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Restaurant Corporate Sales Marketing Question??

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posted on Jul, 9 2017 @ 04:55 PM
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This is a weird topic for a conspiracy site, but I literally cannot find a forum that is used by restaurant managers/owners and employees.. so I'll try and explain this well enough for a lay person to catch on.

In corporate restaurants there are all these strange marketing rules that have been common place for decades..

All these weird phrases you should or should not use and all these crazy tactics meant to make the customer feel more comfortable.

Such as they tell you you should never use the term "speacials" and instead should call things "features".

Also it is commonly thought that if you have the chairs pulled out a few inches it makes the customer feel more comfortable and want to come in..

There are many more and it doesn't only apply to restaurants. I'm sure there are countless other crazy little policies in other businesses meant to influence their clientele.


Well I would like to know where I could find how they came to these conclusions and what studies established these hypotheses.

Was there actually double blind studies done, or is this all stuff that has basically only been circulated by restaurant people and after that kinda became a self fulfilling prophecy??

I kinda wonder if it isn't more the case of some corporate marketing group trying to justify their existence.

Kinda like some company asked..

"Now why are we paying y'all again?? "

And they just made some stuff up that sounded good and from there restaurant people started spreading their bs and it caught on..


edit on 9-7-2017 by JoshuaCox because: (no reason given)




posted on Jul, 9 2017 @ 05:05 PM
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a reply to: JoshuaCox

I would expect you need to look at what books they are using for hospitality curriculum at colleges. Check some Orlando area schools, I know it's popular in the area, and you might be able to find a syllabus or two.



posted on Jul, 9 2017 @ 05:24 PM
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a reply to: Ksihkehe

Good call!



posted on Jul, 9 2017 @ 05:32 PM
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a reply to: JoshuaCox

There's plenty more. And it applies to many different environments.

Notice there is a template for doctors offices (they need work).

Retail and restaurants use curtailed music distributors that increase sales by tailoring to the aimed demographs.

Certain phrases when welcomed.

Car dealerships try to pump you up, when you test drive they encourage you to see what it's got. That little boost of adrenaline helps some people just say yes when they get back.

None of it IMO is harmful the way conspiracies are typically labeled.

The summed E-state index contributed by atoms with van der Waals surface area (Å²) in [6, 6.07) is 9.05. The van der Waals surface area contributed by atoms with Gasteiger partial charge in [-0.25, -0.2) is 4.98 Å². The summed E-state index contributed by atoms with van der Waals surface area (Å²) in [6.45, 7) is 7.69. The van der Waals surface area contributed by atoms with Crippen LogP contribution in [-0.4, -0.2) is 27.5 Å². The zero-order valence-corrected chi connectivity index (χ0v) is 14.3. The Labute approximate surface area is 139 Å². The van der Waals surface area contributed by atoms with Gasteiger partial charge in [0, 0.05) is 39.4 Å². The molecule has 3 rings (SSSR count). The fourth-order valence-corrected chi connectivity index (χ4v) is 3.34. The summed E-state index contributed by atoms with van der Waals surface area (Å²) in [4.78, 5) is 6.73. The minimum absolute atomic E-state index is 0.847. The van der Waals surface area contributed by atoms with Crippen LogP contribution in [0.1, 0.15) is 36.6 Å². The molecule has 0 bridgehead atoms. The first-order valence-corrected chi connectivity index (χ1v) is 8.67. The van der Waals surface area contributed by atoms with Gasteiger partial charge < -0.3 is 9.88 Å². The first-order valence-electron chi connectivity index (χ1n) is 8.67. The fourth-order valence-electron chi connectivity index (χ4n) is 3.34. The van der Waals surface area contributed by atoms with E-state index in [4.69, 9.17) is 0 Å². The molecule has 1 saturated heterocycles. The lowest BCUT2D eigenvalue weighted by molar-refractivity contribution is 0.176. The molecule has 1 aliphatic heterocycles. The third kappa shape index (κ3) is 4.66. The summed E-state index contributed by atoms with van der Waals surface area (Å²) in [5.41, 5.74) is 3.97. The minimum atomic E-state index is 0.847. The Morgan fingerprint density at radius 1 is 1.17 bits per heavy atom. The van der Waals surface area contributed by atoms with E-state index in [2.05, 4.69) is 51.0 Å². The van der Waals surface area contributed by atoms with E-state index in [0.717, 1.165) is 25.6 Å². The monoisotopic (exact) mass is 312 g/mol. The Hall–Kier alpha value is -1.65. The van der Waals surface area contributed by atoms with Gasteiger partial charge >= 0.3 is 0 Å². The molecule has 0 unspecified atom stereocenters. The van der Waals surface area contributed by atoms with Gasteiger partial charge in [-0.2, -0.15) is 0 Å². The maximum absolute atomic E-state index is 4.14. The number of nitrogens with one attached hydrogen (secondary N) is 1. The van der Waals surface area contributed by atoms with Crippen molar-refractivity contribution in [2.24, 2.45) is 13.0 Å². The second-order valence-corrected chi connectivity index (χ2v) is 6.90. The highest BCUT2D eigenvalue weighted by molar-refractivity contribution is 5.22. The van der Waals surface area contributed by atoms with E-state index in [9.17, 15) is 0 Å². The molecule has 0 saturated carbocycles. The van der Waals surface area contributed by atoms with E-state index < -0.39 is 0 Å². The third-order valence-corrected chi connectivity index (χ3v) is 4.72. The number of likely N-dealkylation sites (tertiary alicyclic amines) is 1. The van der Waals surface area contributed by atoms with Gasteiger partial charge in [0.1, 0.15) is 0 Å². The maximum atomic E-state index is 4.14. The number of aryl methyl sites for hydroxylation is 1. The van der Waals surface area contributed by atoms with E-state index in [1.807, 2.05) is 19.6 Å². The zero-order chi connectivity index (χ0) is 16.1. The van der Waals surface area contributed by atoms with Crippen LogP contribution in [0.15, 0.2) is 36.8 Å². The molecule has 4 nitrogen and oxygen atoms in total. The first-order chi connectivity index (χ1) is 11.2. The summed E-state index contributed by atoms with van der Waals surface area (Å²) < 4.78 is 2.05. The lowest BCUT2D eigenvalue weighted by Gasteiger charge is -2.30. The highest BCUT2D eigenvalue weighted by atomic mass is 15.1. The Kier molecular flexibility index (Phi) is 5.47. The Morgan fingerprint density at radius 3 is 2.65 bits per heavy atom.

Its just trying to make that cash with gentle gestures.



posted on Jul, 9 2017 @ 05:32 PM
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a reply to: JoshuaCox

Sounds more like subliminal control more than "marketing".

I would imagine if you approach it from a subliminal advertising or process you will find a plethora of info.
edit on 9-7-2017 by seasonal because: (no reason given)



posted on Jul, 9 2017 @ 05:34 PM
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When you get into corporate chains it can get strange. Although perhaps some stuff is made up by an executive, it isn't ALL made up. Years ago I worked for B.Dalton-Bookseller when they had hundreds of stores. Some of the things we were required to do by "Corporate" were:

1. Put as many books face out as possible.
2. All books in a dump (box of books) had to be face out and the same title.
3. Cardboard signage had to be swapped out every month for a new theme.
4. Books were often moved to new locations seemingly randomly..

The BAD was that it was a lot of work. People who think working in bookstores would be "so much fun" are delusional. You don't sit around and read. The GOOD was that using these techniques sold more books. People quickly got used to "books in place" and didn't really see them any more, but if you moved them it became a new environment. The corporate "chain" model is well-established. There's really not a whole lot of difference in the hierarchy and operations of a chain finance store like H&R Block or a Barnes & Noble or a shoe store. It's a B-School model taught to MBA students.



posted on Jul, 9 2017 @ 05:35 PM
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a reply to: JoshuaCox

It's just a compilation of literally millions of years (in compounded time) worth of customer service compiled into one.

Large company's like McDonald's have teams of people conducting survey's and interviewing managers, you have actual restaurateurs or top end chefs who write books on their secrets and tricks of the trade.

Another one you are forgetting is the eye catcher. In a lot of restaurants if a certain item isn't selling, but it gets positive feedback they will take say Fish and chips or some variant that sells without much hesitation and put it close to say the meatloaf dish on the menu, and they will make the print slightly larger or out of place of the meat loaf to catch the eye.

I worked in the restaurant industry for almost a decade from fast food to prep for a tasting menu. And the amount of trick the chef's or owners try to entice people is almost endless.



posted on Jul, 9 2017 @ 05:41 PM
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a reply to: JoshuaCox

There really is a hospitality science.

Many people have been training their employees to respond to a thank you with 'My Pleasure' or 'You're Very Welcome' instead of the impersonal and somewhat rude response you often hear these days 'no problem'.